Consulting Habits: Make Other People Successful

By | July 17, 2013

Make Other People Successful. Consultants are in the business of making other people successful.  Yes, consultants make a good salary, and yes, they do have some power on projects. Fundamentally though, it is not about them. It is about the clients.  Good consulting habits.

This week, my client got a compliment from one of her peers. It was a win for her, but it was also a win for me. If I crunch the data, put together a persuasive presentation, and it gives my client the venue to look good. Mission accomplished.

John_StocktonJohn Stockton. If you are not a fan of basketball, you might now know this name. He played for the Utah Jazz for almost 20 years. He was the #1 basketball player in the National Basketball Association (yes #1. . . better than Michael Jordon, and LeBron James) for scoring assists. John Stockton was the #1 player in history for helping other players score points. He excelled at helping others win.  Consultant role model.

 

Selflessness: Karl Malone was the #2 leading scorer of all time. . . in large part due to John Stockton’s strategy, unselfishness, and team spirit. Karl Malone says,

“He wants his teammates to be better every day, so he thinks pass first, shot second. He’s one of a dying breed of real point guards. You’ll never see another one like him, ever.”   – Karl Malone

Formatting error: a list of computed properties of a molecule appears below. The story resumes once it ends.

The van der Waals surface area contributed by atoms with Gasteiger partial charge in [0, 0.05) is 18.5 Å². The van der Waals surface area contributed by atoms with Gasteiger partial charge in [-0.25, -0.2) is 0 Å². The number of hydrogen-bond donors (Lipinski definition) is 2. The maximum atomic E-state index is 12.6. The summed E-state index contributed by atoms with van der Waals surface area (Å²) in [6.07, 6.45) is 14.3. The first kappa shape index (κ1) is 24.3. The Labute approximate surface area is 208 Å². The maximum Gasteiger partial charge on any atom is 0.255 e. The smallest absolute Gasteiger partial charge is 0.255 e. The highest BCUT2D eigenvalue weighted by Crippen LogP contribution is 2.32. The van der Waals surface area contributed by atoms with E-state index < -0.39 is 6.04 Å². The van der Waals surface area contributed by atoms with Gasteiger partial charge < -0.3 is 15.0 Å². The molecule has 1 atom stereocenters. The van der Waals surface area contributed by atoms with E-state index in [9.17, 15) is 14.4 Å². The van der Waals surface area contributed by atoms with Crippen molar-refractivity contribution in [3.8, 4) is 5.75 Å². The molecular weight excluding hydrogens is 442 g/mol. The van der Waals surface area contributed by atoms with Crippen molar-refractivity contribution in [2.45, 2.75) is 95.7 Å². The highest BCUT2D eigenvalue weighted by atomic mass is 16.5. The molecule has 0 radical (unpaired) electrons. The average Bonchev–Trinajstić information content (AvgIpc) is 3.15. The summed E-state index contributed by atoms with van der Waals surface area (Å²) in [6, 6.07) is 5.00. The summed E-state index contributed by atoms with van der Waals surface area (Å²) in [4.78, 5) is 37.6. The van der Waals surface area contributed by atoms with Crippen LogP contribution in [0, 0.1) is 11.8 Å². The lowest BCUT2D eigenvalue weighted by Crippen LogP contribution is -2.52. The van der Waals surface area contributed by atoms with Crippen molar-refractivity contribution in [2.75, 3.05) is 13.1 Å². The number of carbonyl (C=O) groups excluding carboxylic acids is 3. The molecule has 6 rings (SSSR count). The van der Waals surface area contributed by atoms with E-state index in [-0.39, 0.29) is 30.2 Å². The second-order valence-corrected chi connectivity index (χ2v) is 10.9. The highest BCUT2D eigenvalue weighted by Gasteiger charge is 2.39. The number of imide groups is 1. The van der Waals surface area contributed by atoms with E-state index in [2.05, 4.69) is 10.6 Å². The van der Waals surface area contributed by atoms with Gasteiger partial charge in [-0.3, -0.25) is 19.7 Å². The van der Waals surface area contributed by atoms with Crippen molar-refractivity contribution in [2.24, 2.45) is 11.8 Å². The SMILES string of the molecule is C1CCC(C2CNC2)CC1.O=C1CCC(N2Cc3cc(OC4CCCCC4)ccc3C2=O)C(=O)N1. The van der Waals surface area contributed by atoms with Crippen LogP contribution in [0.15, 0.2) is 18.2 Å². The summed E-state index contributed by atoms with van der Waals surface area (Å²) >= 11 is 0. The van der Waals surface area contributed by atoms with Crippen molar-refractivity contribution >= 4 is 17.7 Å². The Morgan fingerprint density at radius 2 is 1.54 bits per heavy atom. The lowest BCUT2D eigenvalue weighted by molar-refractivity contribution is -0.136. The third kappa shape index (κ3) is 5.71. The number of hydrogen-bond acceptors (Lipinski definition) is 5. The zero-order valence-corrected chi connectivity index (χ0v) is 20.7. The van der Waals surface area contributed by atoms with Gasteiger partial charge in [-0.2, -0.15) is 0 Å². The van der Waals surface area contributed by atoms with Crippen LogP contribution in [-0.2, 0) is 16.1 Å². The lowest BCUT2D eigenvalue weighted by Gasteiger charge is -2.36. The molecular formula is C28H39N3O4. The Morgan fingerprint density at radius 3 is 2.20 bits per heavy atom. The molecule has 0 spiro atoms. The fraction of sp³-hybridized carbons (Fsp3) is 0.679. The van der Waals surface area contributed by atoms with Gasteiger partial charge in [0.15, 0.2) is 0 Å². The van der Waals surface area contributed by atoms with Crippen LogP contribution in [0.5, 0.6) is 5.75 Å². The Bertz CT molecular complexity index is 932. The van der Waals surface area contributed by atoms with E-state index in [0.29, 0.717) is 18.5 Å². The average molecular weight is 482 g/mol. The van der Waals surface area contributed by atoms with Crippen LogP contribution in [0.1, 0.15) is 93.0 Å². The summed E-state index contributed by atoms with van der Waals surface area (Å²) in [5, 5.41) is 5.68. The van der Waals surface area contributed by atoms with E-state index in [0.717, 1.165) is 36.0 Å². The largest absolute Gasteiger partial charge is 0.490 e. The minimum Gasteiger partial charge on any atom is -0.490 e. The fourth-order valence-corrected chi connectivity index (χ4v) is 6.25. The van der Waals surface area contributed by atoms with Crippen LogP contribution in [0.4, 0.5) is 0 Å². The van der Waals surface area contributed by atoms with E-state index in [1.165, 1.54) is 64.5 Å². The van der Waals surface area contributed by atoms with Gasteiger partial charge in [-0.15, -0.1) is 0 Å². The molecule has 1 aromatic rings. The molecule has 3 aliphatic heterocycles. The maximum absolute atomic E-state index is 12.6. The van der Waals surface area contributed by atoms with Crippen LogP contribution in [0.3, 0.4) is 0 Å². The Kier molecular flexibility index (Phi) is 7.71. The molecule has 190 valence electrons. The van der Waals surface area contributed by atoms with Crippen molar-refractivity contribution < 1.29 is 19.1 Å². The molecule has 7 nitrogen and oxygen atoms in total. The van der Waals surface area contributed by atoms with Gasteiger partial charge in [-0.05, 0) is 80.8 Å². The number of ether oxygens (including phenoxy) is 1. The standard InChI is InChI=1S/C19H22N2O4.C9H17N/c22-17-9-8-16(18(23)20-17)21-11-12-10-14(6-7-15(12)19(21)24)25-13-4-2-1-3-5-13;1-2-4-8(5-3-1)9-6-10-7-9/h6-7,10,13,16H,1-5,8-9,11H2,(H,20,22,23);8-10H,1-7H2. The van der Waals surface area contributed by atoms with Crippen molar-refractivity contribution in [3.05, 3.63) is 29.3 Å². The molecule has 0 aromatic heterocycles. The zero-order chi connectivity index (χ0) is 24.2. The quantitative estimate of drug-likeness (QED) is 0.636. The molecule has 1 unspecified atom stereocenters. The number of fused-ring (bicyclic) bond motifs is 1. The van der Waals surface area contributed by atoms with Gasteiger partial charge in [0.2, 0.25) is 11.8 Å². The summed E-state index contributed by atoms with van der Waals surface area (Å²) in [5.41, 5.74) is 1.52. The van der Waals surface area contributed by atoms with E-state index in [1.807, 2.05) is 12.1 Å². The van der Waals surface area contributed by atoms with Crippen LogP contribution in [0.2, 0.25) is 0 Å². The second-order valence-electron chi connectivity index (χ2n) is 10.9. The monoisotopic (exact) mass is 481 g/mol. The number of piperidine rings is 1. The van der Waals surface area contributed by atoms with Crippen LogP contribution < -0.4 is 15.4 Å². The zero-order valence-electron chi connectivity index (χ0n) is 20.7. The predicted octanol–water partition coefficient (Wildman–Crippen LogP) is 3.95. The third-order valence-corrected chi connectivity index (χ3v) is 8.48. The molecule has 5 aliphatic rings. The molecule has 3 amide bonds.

Leadership: Apparently, the coach of the Utah Jazz had so much confidence in John Stockton that there were very rarely late-in-the game time outs. Essentially he trusted John to take leadership on the court. Jerry Sloan goes on to say:

What do I need to call a timeout for? . . . I got a guy [Stockton] out there who knows more about what we need than I do.”      – Utah Jazz coach

Determination. John Stockton was short by NBA standards. He was 6 feet 1 inch (185cm).  He practiced constantly. In elementary school, the coach opened the gym up at 6am for anyone who wanted to practice more. Apparently, Stockton was there everyday.

Versatility. In addition to assists, he was also led the NBA in steals from opponents; he stole the ball more than any other player in history.

He is the kind of player you definitely want on your team, and yet at the time, he was chosen in the 16th round draft pick.  He was not their first choice, but he was arguably their best choice.  He stayed with the Utah Jazz for 19 years.

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